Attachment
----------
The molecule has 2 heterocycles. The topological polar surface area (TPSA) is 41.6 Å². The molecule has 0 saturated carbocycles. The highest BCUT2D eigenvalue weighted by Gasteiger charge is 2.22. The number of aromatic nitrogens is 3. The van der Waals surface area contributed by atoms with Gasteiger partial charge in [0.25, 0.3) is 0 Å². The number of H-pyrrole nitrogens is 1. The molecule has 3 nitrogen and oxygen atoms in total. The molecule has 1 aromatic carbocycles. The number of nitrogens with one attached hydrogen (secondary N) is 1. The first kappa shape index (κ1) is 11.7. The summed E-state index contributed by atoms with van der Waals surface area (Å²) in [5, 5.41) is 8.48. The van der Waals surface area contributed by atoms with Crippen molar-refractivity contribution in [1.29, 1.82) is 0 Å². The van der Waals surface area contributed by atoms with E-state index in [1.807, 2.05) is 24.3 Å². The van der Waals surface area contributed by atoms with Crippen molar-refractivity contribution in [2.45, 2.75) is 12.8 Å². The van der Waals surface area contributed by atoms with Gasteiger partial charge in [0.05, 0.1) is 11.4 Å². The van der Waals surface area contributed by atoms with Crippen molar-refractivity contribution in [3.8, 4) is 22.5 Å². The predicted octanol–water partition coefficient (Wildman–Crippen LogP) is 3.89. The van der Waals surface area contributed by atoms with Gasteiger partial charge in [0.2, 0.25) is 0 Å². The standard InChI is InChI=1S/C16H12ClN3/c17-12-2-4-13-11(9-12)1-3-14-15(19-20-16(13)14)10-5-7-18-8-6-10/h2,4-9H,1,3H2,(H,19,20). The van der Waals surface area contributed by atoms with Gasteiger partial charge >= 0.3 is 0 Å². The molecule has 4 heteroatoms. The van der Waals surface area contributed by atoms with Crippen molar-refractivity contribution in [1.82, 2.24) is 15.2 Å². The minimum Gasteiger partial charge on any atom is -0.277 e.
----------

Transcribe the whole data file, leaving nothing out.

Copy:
The molecule has 2 heterocycles. The topological polar surface area (TPSA) is 41.6 Å². The molecule has 0 saturated carbocycles. The highest BCUT2D eigenvalue weighted by Gasteiger charge is 2.22. The number of aromatic nitrogens is 3. The van der Waals surface area contributed by atoms with Gasteiger partial charge in [0.25, 0.3) is 0 Å². The number of H-pyrrole nitrogens is 1. The molecule has 3 nitrogen and oxygen atoms in total. The molecule has 1 aromatic carbocycles. The number of nitrogens with one attached hydrogen (secondary N) is 1. The first kappa shape index (κ1) is 11.7. The summed E-state index contributed by atoms with van der Waals surface area (Å²) in [5, 5.41) is 8.48. The van der Waals surface area contributed by atoms with Crippen molar-refractivity contribution in [1.29, 1.82) is 0 Å². The van der Waals surface area contributed by atoms with E-state index in [1.807, 2.05) is 24.3 Å². The van der Waals surface area contributed by atoms with Crippen molar-refractivity contribution in [2.45, 2.75) is 12.8 Å². The van der Waals surface area contributed by atoms with Gasteiger partial charge in [0.05, 0.1) is 11.4 Å². The van der Waals surface area contributed by atoms with Crippen molar-refractivity contribution in [3.8, 4) is 22.5 Å². The predicted octanol–water partition coefficient (Wildman–Crippen LogP) is 3.89. The van der Waals surface area contributed by atoms with Gasteiger partial charge in [0.2, 0.25) is 0 Å². The standard InChI is InChI=1S/C16H12ClN3/c17-12-2-4-13-11(9-12)1-3-14-15(19-20-16(13)14)10-5-7-18-8-6-10/h2,4-9H,1,3H2,(H,19,20). The van der Waals surface area contributed by atoms with Gasteiger partial charge >= 0.3 is 0 Å². The molecule has 4 heteroatoms. The van der Waals surface area contributed by atoms with Crippen molar-refractivity contribution in [1.82, 2.24) is 15.2 Å². The minimum Gasteiger partial charge on any atom is -0.277 e.